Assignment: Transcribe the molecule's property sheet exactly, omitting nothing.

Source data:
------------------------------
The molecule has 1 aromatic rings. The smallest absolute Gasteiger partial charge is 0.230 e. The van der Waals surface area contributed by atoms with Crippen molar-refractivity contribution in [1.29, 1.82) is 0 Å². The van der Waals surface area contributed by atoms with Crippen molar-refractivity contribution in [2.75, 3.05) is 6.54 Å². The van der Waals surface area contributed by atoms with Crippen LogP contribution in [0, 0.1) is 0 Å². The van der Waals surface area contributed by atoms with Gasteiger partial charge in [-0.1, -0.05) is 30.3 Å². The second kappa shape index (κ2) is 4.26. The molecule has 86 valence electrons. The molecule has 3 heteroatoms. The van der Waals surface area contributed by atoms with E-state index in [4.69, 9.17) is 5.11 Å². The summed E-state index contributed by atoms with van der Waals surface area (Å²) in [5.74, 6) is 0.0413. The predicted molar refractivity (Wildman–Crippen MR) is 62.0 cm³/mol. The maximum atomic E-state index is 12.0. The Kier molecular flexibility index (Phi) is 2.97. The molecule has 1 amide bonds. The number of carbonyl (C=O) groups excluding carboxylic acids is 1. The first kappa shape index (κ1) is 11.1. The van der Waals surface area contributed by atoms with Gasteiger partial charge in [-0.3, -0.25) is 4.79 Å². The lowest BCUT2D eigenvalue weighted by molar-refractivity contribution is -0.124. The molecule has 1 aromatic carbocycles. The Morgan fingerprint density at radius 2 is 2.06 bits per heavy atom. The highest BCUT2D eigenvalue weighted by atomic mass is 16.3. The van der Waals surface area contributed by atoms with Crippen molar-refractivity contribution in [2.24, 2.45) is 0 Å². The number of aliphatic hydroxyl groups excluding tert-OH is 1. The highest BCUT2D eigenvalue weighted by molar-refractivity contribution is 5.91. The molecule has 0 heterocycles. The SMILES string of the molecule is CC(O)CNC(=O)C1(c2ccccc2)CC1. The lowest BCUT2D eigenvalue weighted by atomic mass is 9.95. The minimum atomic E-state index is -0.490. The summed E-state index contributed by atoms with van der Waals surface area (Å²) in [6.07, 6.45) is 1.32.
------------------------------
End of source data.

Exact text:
The molecule has 1 aromatic rings. The smallest absolute Gasteiger partial charge is 0.230 e. The van der Waals surface area contributed by atoms with Crippen molar-refractivity contribution in [1.29, 1.82) is 0 Å². The van der Waals surface area contributed by atoms with Crippen molar-refractivity contribution in [2.75, 3.05) is 6.54 Å². The van der Waals surface area contributed by atoms with Crippen LogP contribution in [0, 0.1) is 0 Å². The van der Waals surface area contributed by atoms with Gasteiger partial charge in [-0.1, -0.05) is 30.3 Å². The second kappa shape index (κ2) is 4.26. The molecule has 86 valence electrons. The molecule has 3 heteroatoms. The van der Waals surface area contributed by atoms with E-state index in [4.69, 9.17) is 5.11 Å². The summed E-state index contributed by atoms with van der Waals surface area (Å²) in [5.74, 6) is 0.0413. The predicted molar refractivity (Wildman–Crippen MR) is 62.0 cm³/mol. The maximum atomic E-state index is 12.0. The Kier molecular flexibility index (Phi) is 2.97. The molecule has 1 amide bonds. The number of carbonyl (C=O) groups excluding carboxylic acids is 1. The first kappa shape index (κ1) is 11.1. The van der Waals surface area contributed by atoms with Gasteiger partial charge in [-0.3, -0.25) is 4.79 Å². The lowest BCUT2D eigenvalue weighted by molar-refractivity contribution is -0.124. The molecule has 1 aromatic carbocycles. The Morgan fingerprint density at radius 2 is 2.06 bits per heavy atom. The highest BCUT2D eigenvalue weighted by atomic mass is 16.3. The van der Waals surface area contributed by atoms with Crippen molar-refractivity contribution in [2.24, 2.45) is 0 Å². The number of aliphatic hydroxyl groups excluding tert-OH is 1. The highest BCUT2D eigenvalue weighted by molar-refractivity contribution is 5.91. The molecule has 0 heterocycles. The SMILES string of the molecule is CC(O)CNC(=O)C1(c2ccccc2)CC1. The lowest BCUT2D eigenvalue weighted by atomic mass is 9.95. The minimum atomic E-state index is -0.490. The summed E-state index contributed by atoms with van der Waals surface area (Å²) in [6.07, 6.45) is 1.32.